In response to the sanctions, Russian stocks crashed last week, by 8.4 percent. Sanctioned aluminum producer Rusal, which is controlled by billionaire Oleg Deripaska, plunged more than 50 percent. The ruble also fell to its lowest level against the dollar since 2016.
What happened was that investors indiscriminately sold anything related to Russia. No one wanted to be left holding the next Russian company whose CEO the U.S. government decides is close to Putin. So it’s easier to sell first.
Another one of the stocks that was hit hard is Russia’s answer to Google. It’s a US$11 billion market cap company called Yandex (Nasdaq; ticker: YNDX). It is the world’s fourth-largest Internet search provider. And it has around a 55 percent market share of the Russian internet search market (in part because the Russian government has made it very difficult for Google to operate in Russia). For comparison, Google has a 42 percent market share in Russia.
Yandex doesn’t just operate in the search engine space. The company has an email service and a cloud storage product. It has also launched a voice-enabled digital assistant called Alice. Yandex also has a ride-hailing and food delivery business. And in March, it formed a joint venture with Uber (valued at more than US$3.8 billion) to combine their ride-hailing and food delivery businesses in Russia.
Yandex has also developed a self-driving car (which it’s already testing in Russia). It also recently signed a deal with Russian state-run bank Sberbank to create a joint e-commerce venture. And it has introduced a new feature for online shopping in around 76,000 global stores and services that give customers the option of paying for purchases in installments.
So Yandex is a rapidly growing company that’s expanding far beyond search. Revenues were up 24 percent in 2017, and adjusted net income grew 9 percent.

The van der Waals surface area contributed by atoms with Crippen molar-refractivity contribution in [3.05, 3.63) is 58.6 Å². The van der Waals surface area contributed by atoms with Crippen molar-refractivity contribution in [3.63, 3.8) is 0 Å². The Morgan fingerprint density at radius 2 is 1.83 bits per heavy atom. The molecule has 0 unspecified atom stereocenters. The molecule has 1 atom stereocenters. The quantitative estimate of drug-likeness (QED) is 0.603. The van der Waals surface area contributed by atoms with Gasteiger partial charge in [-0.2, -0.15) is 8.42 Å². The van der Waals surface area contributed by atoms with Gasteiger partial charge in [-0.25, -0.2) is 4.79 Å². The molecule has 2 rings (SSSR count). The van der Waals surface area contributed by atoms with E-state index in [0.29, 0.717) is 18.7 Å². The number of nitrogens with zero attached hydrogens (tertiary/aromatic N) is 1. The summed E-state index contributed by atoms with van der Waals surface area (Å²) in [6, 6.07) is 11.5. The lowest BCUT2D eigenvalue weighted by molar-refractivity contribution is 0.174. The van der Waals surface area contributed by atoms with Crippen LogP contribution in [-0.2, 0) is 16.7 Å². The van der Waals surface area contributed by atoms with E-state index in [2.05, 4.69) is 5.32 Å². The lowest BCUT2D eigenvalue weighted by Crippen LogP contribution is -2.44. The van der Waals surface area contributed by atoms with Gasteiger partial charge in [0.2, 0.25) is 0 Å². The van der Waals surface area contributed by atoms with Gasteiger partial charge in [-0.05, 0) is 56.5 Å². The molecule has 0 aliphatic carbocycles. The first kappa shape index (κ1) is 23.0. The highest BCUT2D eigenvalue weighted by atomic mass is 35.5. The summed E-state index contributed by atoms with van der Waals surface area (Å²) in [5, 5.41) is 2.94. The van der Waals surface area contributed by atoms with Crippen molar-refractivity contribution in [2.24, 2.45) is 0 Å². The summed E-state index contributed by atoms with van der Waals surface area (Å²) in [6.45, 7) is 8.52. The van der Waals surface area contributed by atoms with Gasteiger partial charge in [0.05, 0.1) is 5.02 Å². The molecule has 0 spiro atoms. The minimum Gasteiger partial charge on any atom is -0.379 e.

However, the stock’s performance leaves a lot to be desired. The shares are up 150 percent since early 2016. But the stock is at about the same price level today as it was for its IPO in 2011 (although revenues are up 160 percent in U.S. dollar terms since then). And after the recent selloff, the shares are down 25 percent over the past month. On April 9, in response to U.S. sanctions, it fell 12 percent.
Thrown out with the bathwater
But here’s the thing. Yandex, or its CEO, Arkady Volozh, is highly unlikely to be targeted by the U.S. government, or anyone else. He’s not really on the radar. He’s not a chum of Putin’s, and (unlike the heads of businesses that may be included on a second wave of U.S. sanctions) he didn’t make his money by knowing the right people at the right time in the Russian government.
Yandex has to colour between the lines set by the Kremlin – as does any business in Russia, China and other economies where the government plays a big role in the economy. But he’s the opposite of a Russian oligarch who’s going to fall under U.S. sanctions.
At least as importantly, American problems with Russia haven’t usually touched on technology. Russia is a commodities-driven economy (despite years of rhetoric about diversifying its economy)… and its search engine isn’t really a concern to the U.S.
I’ve followed and liked Yandex for a long time (I recommended it to the subscribers of a premium investment service I wrote several years ago). If relations with the west further sour, or if hot words turn to hot war in Syria, Yandex shares are going to suffer along with other Russian shares. But if not, Yandex is a great example of a stock that’s being unfairly tarred with the rest of a difficult market… and likely to recover sooner rather than later.
Publisher, Stansberry Churchouse Research